Late morning on September 7, Labor Day, I was hot-footing it north on Interstate 5, heading home from judging a horse show in Eugene, Oregon. As I sung along with the radio, I noted to myself how dry the Willamette Valley looked. Along the way I stopped off to meet a friend who lives in Sweet Home, who has a horse boarded with me. We chatted for a few minutes and I whined about how hot and dry it was. She told me they were having a severe drought—river levels were at historic lows and she was worried about water, hay, and fire. She kindly sent me on my way with a care pack of snacks, iced tea, and a new blanket for her horse.
The next morning, I received an email from my friend saying they’d had a high-wind event that had torn leaves and branches from trees and started numerous fires throughout the area. She was evacuating her farm, finding safe places for her many horses, and checking into a motel. The fire was only a few miles from her place.
Meanwhile I’d seen the news of the horrifying fires in California and Washington too. I felt helpless, worried, and depressed. My childhood stomping grounds in the Sierras had been scorched overnight, people were trapped and being rescued by helicopters, and entire towns were being burned to the ground in a matter of minutes.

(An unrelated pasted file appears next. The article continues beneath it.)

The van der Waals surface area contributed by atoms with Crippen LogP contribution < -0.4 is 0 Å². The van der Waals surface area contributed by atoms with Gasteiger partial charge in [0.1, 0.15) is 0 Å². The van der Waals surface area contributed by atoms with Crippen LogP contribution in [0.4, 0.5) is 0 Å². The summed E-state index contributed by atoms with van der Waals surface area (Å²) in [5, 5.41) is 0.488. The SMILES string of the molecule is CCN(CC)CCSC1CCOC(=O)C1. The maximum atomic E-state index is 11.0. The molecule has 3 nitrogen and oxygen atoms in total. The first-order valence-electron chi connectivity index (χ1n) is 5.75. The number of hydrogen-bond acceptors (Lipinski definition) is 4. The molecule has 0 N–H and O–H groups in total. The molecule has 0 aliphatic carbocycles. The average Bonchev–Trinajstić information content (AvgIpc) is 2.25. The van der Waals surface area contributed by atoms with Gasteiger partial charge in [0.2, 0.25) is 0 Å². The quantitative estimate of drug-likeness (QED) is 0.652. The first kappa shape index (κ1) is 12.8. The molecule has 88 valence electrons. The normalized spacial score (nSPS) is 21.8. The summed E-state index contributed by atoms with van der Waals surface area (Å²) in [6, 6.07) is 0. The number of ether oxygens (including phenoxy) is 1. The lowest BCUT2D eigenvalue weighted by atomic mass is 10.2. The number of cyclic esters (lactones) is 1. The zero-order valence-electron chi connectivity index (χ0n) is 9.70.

While I fretted about my friend and repeatedly checked the news, others were called to action. Firefighters were risking their lives. Friends were opening their homes and ranches to strangers and their animals, veterinarians were offering their services to injured animals, and many others were organizing shipments of supplies for both humans and animals. In the midst of ashes, hope.
While researching our feature story this month I discovered many stories of heroism—more than I can begin to report. These are the stories we need to hear. I know I do, anyway. People going out of their way to give to others lifts me out of depression and into joy. I need to be reminded of all the good in the world, the kindness of strangers, and the generosity of mankind.
Helping others in need, sharing our gifts no matter how lowly, is a treasured present not only to the ones who receive but to the ones who give. Giving to others—opening up our wallets, homes, and pantries, and lending a hand where needed reconnects us to our own humanity and encourages us to keep going and find the light in dark times. [email protected]
Kim Roe grew up riding on the family ranch and competed in Western rail classes, trail horse, reining, working cow, and hunter/jumper. She trained her first horse for money at 12 years old, starting a pony for a neighbor.
Kim has been a professional dressage instructor in Washington state for over 30 years, training hundreds of horses and students through the levels. In recent years Kim has become involved in Working Equitation and is a small ‘r’ Working Equitation judge with WE United.
Kim is the editor of the Northwest Horse Source Magazine, and also a writer, photographer, and poet. She owns and manages Blue Gate Farm in Deming, Washington where she continues to be passionate about helping horses and riders in many disciplines.